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‘Masking madness with gaiety’: innovating sound exhibition in Australia and the royal commission’s failure to prevent the talkie wars

Journal Article


Abstract


  • The 1927–1928 Royal Commission on the Moving Picture Industry in Australia

    sought to strengthen the domestic film industry’s competitiveness against foreign

    investment, technology and manpower. Although it concluded before the widescale

    rollout of sound exhibition, it began collecting evidence after the coming of

    sound had already begun to make waves. Beginning in 1924 and continuing

    beyond the Commission, agents of the US De Forest Phonofilms company,

    primed the local market for sound through a series of publicity events. Their

    activities lead the local trade press to dub the Australian Phonofilms franchise as

    the instigator of a ‘Talkie War’, challenging the Commission’s ability to curtail

    the expansion of human capital and technology from the USA. Within a year of

    its conclusion, agents from the US Western Electric company arrived in

    Australia to wire the major capital city theatres with sound. Initially, this

    strengthened Hollywood’s foothold in ways that the Commission was anxious to

    avoid. Hoyts Theatres intensified the ‘Talkie-gear war’ by backing the

    ‘Australian-made’ Markophone as a competitor to the US Fox–Movietone sound

    system. Hence, while the Commission failed to achieve its aims, local pioneers

    took action by innovating rival sound systems with local technology, engineering

    and showmanship. Markophone wired up the ‘Talkie War’ in face of local and

    international competition in ways that differed from nearly all alternative sound

    systems.

Publication Date


  • 2015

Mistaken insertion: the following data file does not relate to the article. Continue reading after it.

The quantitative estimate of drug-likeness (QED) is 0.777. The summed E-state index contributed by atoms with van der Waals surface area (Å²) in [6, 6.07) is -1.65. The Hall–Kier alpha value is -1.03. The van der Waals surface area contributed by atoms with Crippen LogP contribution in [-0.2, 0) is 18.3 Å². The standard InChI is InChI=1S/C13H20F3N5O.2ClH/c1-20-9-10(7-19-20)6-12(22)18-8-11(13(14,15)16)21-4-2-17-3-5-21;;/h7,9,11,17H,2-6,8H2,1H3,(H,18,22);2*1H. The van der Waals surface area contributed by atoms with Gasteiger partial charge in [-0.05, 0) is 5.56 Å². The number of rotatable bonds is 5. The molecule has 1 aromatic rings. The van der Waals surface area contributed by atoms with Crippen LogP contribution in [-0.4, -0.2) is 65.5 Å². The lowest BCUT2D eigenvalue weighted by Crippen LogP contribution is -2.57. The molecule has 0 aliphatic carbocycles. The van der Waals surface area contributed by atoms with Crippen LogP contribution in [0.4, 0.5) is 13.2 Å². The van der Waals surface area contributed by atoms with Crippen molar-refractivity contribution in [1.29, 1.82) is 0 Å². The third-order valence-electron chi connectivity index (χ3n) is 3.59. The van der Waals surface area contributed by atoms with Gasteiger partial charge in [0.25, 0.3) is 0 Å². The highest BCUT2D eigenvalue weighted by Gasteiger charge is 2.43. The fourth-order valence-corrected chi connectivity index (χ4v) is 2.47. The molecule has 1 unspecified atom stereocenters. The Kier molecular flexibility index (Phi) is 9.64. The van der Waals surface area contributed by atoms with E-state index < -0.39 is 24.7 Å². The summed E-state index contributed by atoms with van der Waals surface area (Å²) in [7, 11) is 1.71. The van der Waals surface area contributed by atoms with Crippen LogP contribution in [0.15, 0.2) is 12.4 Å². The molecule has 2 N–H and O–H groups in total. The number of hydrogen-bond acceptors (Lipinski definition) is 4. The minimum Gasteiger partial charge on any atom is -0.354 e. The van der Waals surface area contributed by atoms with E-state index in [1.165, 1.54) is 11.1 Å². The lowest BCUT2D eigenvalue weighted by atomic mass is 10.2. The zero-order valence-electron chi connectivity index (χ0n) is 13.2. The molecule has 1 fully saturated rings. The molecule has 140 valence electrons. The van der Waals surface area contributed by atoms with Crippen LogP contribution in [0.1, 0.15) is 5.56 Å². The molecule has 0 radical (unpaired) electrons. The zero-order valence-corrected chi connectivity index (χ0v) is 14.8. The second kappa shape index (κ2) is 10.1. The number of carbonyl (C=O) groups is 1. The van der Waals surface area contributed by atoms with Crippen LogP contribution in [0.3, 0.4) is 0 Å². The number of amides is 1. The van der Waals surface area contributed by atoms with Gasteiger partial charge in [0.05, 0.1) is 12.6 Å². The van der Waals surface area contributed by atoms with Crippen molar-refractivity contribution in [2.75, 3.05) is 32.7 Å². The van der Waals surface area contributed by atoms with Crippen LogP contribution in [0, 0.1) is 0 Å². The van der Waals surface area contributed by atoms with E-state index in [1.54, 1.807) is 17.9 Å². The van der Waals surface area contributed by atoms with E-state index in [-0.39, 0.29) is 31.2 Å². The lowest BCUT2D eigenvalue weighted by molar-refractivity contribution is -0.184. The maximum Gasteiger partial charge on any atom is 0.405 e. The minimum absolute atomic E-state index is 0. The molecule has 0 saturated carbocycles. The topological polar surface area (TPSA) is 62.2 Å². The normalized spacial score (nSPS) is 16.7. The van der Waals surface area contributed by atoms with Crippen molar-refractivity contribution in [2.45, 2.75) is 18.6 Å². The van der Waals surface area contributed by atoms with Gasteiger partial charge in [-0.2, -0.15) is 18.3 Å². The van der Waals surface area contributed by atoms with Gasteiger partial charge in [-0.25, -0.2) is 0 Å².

Citation


  • Yecies, B. (2015). ‘Masking madness with gaiety’: innovating sound exhibition in Australia and the royal commission’s failure to prevent the talkie wars. Studies in Australasian Cinema, 9 (3), 253-270.

Scopus Eid


  • 2-s2.0-84954123642

Ro Metadata Url


  • http://ro.uow.edu.au/lhapapers/2200

Number Of Pages


  • 17

Start Page


  • 253

End Page


  • 270

Volume


  • 9

Issue


  • 3

Place Of Publication


  • United Kingdom

Abstract


  • The 1927–1928 Royal Commission on the Moving Picture Industry in Australia

    sought to strengthen the domestic film industry’s competitiveness against foreign

    investment, technology and manpower. Although it concluded before the widescale

    rollout of sound exhibition, it began collecting evidence after the coming of

    sound had already begun to make waves. Beginning in 1924 and continuing

    beyond the Commission, agents of the US De Forest Phonofilms company,

    primed the local market for sound through a series of publicity events. Their

    activities lead the local trade press to dub the Australian Phonofilms franchise as

    the instigator of a ‘Talkie War’, challenging the Commission’s ability to curtail

    the expansion of human capital and technology from the USA. Within a year of

    its conclusion, agents from the US Western Electric company arrived in

    Australia to wire the major capital city theatres with sound. Initially, this

    strengthened Hollywood’s foothold in ways that the Commission was anxious to

    avoid. Hoyts Theatres intensified the ‘Talkie-gear war’ by backing the

    ‘Australian-made’ Markophone as a competitor to the US Fox–Movietone sound

    system. Hence, while the Commission failed to achieve its aims, local pioneers

    took action by innovating rival sound systems with local technology, engineering

    and showmanship. Markophone wired up the ‘Talkie War’ in face of local and

    international competition in ways that differed from nearly all alternative sound

    systems.

Publication Date


  • 2015

Citation


  • Yecies, B. (2015). ‘Masking madness with gaiety’: innovating sound exhibition in Australia and the royal commission’s failure to prevent the talkie wars. Studies in Australasian Cinema, 9 (3), 253-270.

Scopus Eid


  • 2-s2.0-84954123642

Ro Metadata Url


  • http://ro.uow.edu.au/lhapapers/2200

Number Of Pages


  • 17

Start Page


  • 253

End Page


  • 270

Volume


  • 9

Issue


  • 3

Place Of Publication


  • United Kingdom